Appellants contend that the trial court erred in denying a peremptory exception of res judicata, which seeks to preclude Sherwin-Williams Company's claim (as a seller of movables incorporated into the house) for recognition of its lien on the Baileys' property. The gist of appellants' assertion is that because Sherwin-Williams Company failed to have its lien recognized at the time a default judgment was entered against the builder and former owner, the lien claimant's entitlement to a subsequent judgment recognizing and maintaining that lien on the Baileys' property is precluded by the doctrine of res judicata and, thus, the Baileys are not entitled to damages for the amount of Sherwin-Williams Company's lien. Our review of the record shows that appellants joined the Baileys in raising the res judicata exception at the commencement of trial in an oral motion. But pleadings are required to be in writing under La. C.C.P. art. 852, and oral pleadings are not permitted. See Industrial Sands Abrasives v. Quebedeaux, 366 So.2d 999, 1000 (La.App. 1st Cir. 1978). The record does not contain a written exception raising the objection of res judicata filed by appellants. More importantly, a plea of res judicata cannot be sustained on behalf of appellants because they were not parties to the default judgment between Sherwin-Williams Company and the builder. See La. R.S. 13:4231(3) (permitting a conclusive effect of a valid and final judgment "between the same parties"). Thus, the trial court's denial of a res judicata effect in favor of appellants is not erroneous.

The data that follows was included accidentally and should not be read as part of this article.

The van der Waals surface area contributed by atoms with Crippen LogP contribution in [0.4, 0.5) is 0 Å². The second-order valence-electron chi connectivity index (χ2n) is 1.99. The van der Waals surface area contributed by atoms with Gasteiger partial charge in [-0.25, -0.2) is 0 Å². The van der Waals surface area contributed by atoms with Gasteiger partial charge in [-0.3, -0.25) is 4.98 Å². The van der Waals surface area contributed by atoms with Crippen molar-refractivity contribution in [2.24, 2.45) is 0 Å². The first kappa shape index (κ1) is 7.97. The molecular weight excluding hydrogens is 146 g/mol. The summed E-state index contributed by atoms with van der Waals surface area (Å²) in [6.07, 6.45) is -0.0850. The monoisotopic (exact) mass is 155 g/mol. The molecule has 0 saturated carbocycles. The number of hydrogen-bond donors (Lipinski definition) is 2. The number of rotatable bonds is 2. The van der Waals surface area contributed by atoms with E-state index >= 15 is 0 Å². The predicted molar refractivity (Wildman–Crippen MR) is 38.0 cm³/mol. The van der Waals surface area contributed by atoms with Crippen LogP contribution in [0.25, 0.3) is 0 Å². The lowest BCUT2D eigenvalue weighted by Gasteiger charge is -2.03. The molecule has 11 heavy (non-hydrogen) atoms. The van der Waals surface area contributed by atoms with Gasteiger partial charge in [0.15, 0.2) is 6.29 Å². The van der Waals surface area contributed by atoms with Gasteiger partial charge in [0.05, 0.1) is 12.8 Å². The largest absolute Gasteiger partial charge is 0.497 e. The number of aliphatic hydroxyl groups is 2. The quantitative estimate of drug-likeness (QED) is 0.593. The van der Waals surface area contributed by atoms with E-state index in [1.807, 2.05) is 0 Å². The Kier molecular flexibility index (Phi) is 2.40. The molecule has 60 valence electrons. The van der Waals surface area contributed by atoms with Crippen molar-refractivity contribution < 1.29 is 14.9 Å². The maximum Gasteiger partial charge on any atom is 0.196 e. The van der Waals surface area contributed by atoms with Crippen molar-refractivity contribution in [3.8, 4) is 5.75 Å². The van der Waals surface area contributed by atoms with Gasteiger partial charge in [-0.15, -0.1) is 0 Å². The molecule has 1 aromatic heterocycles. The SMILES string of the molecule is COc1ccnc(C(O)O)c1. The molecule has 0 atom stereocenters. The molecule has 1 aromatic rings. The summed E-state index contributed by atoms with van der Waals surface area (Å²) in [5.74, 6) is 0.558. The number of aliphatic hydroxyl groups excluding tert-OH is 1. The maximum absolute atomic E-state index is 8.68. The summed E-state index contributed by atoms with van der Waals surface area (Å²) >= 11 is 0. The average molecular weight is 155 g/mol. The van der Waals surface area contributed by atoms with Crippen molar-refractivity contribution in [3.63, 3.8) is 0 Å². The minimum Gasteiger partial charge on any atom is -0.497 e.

Mental Anguish

The record supports an award of $1,000 for the mental anguish the Baileys have suffered. See Henderson v. Domingue, 626 So.2d 555, 559 (La.App. 3d Cir. 1993), writ denied, 93-2976 (La. 1/28/94), 630 So.2d 799 (noting the general entitlement to mental anguish damages under general tort principles and affirming the trial court's award of $10,000 for mental anguish sustained as a result of legal malpractice).

Mr. and Mrs. Bailey each testified about the disruption to their lives and the stress they have endured as a result of Bergeron's negligence, noting that "it's been hell," since learning that their property was subject to liens. Mrs. Bailey stated that due to the uncertainty over the liens and the potential for loss of their property, they had not even hung curtains in their new home. But the record also establishes that despite several lien claimants having asserted their claims, the Baileys were able to refinance their mortgage. And while they appear to have sustained a loss of income because Mr. Bailey was laid off from his job, this was in no way attributable to Bergeron's negligence. Accordingly, trial court's award of $1,000 for the mental anguish the Baileys endured due to Bergeron's failure to apprise them of the risk of liens inherent in closing a loan and sale of a newly-constructed house during the Private Works Act statutory lien period is not an abuse of discretion.